Your body always protects you from many things. One of the best thing can be blood clotting. When you are injured the blood gets clotted in a few seconds. This helps to prevent excess bleeding from your body, but there are times when blood clotting can be very dangerous.
If you have gone through some surgeries such as a heart valve surgery, your doctor might have prescribe you with a blood thinner. Due to these surgeries there are chances of life- threatening blood clots, which can even cause a stroke or even a heart attack. This can also happen if you have an irregular heart rhythm or a congenital heart defect. Therefore, blood thinners helps to lessen the chance of blood clotting.
What are Blood Clots?
These jelly-like masses of blood form after a bodily injury, to prevent excessive bleeding. Platelets and proteins in the plasma work together to form a clot in the injured area. Typically the body dissolves the clot after the injury has healed. On occasion, clots form inside arteries or veins without injury and don’t dissolve on their own. These can lead to stroke or pulmonary embolism. Clots are serious and require accurate diagnosis and appropriate treatment.
Arteries divert the oxygenated blood from the heart, while veins return oxygen-depleted blood into the heart. Therefore, it is both in veins and arteries that blood clots can form and grow. Be aware of your body. It is better to do some check-ups regularly.
As said earlier blood clots can cause stroke or heart attack. Blood vessel clots are created in the arteries, they can obstruct your oxygen and blood from entering your essential organs. Blood vessel clots mostly appear in the feet and legs. It can also be formed in the cerebrum as well.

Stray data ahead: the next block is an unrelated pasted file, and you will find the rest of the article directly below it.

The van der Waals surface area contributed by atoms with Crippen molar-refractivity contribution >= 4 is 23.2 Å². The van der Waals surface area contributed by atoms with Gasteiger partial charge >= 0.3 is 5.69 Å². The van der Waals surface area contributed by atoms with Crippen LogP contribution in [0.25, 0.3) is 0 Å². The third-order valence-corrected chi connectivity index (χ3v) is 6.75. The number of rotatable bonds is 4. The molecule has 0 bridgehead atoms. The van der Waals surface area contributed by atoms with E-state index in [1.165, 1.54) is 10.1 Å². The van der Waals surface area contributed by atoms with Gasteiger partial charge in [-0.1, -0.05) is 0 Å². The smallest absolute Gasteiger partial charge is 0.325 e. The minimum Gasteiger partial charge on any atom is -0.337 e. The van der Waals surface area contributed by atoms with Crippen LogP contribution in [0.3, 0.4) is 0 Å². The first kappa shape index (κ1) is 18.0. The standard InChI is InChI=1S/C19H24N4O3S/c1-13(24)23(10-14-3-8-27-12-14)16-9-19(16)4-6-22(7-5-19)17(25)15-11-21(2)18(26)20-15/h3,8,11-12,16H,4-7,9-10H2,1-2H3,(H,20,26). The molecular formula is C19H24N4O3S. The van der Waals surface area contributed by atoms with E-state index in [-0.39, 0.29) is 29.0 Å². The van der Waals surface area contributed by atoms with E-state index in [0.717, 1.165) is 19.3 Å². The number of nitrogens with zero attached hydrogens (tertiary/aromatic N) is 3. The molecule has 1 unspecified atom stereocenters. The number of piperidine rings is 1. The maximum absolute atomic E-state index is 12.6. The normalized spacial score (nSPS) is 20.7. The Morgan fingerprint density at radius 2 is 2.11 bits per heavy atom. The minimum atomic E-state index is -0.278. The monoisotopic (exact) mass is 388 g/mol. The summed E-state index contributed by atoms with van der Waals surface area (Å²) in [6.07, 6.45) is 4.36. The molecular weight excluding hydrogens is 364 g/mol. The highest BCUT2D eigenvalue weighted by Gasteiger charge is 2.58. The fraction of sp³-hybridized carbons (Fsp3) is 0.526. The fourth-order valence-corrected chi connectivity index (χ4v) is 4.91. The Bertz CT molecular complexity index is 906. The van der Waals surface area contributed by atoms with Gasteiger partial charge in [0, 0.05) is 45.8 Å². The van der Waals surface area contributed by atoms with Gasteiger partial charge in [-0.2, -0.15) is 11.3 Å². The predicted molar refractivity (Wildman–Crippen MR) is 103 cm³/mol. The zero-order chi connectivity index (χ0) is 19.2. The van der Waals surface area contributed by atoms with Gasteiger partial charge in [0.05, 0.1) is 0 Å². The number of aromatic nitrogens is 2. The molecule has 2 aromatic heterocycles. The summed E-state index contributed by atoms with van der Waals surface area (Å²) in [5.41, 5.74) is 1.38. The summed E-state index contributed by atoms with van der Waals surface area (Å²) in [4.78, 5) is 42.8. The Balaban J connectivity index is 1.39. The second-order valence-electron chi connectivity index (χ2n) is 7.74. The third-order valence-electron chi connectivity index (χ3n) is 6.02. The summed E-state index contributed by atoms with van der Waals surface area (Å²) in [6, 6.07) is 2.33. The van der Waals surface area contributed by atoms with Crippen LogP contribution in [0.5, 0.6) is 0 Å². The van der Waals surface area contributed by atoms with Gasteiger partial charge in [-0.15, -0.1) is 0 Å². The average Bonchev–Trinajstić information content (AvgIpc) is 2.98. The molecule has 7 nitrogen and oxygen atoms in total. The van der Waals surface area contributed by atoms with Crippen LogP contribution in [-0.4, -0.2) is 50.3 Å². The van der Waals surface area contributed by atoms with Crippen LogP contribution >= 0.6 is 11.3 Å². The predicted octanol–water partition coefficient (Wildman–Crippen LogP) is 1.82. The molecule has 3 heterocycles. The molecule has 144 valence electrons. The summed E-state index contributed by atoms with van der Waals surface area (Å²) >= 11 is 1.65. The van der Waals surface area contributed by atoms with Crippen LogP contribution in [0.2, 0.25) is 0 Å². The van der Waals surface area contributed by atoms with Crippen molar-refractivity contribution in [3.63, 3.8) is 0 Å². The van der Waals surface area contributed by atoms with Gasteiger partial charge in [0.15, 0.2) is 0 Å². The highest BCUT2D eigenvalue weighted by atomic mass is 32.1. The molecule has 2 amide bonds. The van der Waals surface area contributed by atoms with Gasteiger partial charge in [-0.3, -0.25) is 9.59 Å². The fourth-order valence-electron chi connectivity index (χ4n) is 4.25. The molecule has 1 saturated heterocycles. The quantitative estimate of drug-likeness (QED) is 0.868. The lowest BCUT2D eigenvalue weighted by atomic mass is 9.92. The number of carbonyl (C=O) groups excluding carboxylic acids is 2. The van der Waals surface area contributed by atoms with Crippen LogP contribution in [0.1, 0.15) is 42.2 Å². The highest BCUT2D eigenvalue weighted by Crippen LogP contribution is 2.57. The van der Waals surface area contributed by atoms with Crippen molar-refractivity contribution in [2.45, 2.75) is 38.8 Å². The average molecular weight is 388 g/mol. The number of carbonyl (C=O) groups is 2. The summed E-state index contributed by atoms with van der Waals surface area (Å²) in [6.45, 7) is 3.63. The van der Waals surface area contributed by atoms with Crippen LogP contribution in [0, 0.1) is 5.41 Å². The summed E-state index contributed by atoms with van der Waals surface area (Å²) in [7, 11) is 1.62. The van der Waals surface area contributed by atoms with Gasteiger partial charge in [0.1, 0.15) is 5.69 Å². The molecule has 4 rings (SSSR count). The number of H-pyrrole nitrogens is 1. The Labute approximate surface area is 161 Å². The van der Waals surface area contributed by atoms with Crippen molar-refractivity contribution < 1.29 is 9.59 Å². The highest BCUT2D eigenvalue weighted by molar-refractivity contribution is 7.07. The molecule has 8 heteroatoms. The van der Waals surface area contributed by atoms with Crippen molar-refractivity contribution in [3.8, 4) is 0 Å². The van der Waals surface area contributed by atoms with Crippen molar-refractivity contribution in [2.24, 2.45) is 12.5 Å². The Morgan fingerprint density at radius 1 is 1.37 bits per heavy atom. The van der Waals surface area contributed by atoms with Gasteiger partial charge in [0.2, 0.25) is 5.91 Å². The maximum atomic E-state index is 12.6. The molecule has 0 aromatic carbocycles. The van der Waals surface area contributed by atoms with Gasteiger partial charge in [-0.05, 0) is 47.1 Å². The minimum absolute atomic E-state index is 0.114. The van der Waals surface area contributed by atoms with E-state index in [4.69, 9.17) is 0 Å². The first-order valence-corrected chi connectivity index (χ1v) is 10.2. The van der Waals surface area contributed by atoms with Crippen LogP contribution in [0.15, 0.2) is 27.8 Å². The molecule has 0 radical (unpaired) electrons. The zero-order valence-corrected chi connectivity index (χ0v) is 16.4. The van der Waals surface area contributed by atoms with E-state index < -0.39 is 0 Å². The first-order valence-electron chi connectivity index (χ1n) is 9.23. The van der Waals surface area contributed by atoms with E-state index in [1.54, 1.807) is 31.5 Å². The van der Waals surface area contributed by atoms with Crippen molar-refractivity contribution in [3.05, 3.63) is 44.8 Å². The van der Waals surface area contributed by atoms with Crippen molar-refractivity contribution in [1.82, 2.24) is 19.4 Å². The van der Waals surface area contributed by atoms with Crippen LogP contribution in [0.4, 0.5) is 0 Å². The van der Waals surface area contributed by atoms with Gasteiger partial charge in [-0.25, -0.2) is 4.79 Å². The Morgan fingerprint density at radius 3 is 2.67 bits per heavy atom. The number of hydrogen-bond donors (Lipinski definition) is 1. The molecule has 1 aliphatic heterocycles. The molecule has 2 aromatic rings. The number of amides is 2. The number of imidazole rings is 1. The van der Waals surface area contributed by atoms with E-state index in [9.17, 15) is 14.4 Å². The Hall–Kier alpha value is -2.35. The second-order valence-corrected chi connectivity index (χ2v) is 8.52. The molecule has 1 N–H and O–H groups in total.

Risk Factors for Blood Clots:
- Increased blood pressure
- Increased cholesterol
- Lack of exercise and movement
According to the CDC (Centers for Disease Control and Prevention):
It states that more than 130,000 Americans are killed each year because of stroke. And that’s 1 out of every 20 deaths. Every 40 seconds someone in United States has a stroke and every 4 minutes a person dies due to stroke. Annually, 795,000 people in the Unites states have a stroke. About 610,000 of these are new or also said as first strokes. Nearly 1 of 4 are people who have had a previous stroke and that’s about 185,000 strokes. About 87% of strokes are because of blood flow to the brain is blocked. These strokes are ischemic. Stroke costs the United States an estimated $33 billion each year. This total includes the cost of health care services, medicines to treat stroke, and missed days of work. Stroke reduces mobility in more than half of stroke survivors age 65 and over. Strokes even leads to a serious long-term disability.
Types of Blood Clots: Arterial and Venous
Arterial Blood Clots
Blood clots can occur in arteries or veins. Arteries carry oxygenated blood away from the heart, while veins return oxygen-depleted blood to the heart. Arterial clots form in the arteries and can block oxygen and blood from reaching vital organs. Arterial clots often form in the feet and legs; they can also occur in the brain leading to a stroke or in the heart leading to a heart attack.
Symptoms of Arterial Clots:
- Cold extremities including fingers and toes.
- Discoloration of the concerned area.
- Tension, pain and spasms of the muscles.
- Tingling or numbness in your extremities.
- Weakness of the concerned area.
Venous Blood Clots
These clots are formed in the veins and they have a tendency to develop slowly. Venous clots are more likely to develop after a surgery or trauma such a broken leg.
There are three types of clots that form in the veins:-
- DVT (Deep Veins Thrombosis) – This clot usually happens in the lower leg, thigh or pelvis, but they can also happen in other areas of the body such as the arm, brain, intestines, kidney or liver.